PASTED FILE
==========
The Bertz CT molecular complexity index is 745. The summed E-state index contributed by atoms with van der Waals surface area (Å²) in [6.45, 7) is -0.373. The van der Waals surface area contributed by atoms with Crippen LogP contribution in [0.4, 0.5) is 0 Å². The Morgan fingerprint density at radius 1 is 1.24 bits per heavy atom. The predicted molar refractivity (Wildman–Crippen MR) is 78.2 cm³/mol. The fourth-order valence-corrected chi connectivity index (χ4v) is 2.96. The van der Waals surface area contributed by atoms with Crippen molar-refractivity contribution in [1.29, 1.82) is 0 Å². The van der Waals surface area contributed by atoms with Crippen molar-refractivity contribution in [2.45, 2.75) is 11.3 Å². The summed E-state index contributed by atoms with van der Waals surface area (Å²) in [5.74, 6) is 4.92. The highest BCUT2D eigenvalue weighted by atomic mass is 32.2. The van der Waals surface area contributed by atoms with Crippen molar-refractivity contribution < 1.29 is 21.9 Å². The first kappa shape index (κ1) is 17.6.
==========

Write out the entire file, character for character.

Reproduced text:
The Bertz CT molecular complexity index is 745. The summed E-state index contributed by atoms with van der Waals surface area (Å²) in [6.45, 7) is -0.373. The van der Waals surface area contributed by atoms with Crippen LogP contribution in [0.4, 0.5) is 0 Å². The Morgan fingerprint density at radius 1 is 1.24 bits per heavy atom. The predicted molar refractivity (Wildman–Crippen MR) is 78.2 cm³/mol. The fourth-order valence-corrected chi connectivity index (χ4v) is 2.96. The van der Waals surface area contributed by atoms with Crippen molar-refractivity contribution in [1.29, 1.82) is 0 Å². The van der Waals surface area contributed by atoms with Crippen molar-refractivity contribution in [2.45, 2.75) is 11.3 Å². The summed E-state index contributed by atoms with van der Waals surface area (Å²) in [5.74, 6) is 4.92. The highest BCUT2D eigenvalue weighted by atomic mass is 32.2. The van der Waals surface area contributed by atoms with Crippen molar-refractivity contribution < 1.29 is 21.9 Å². The first kappa shape index (κ1) is 17.6.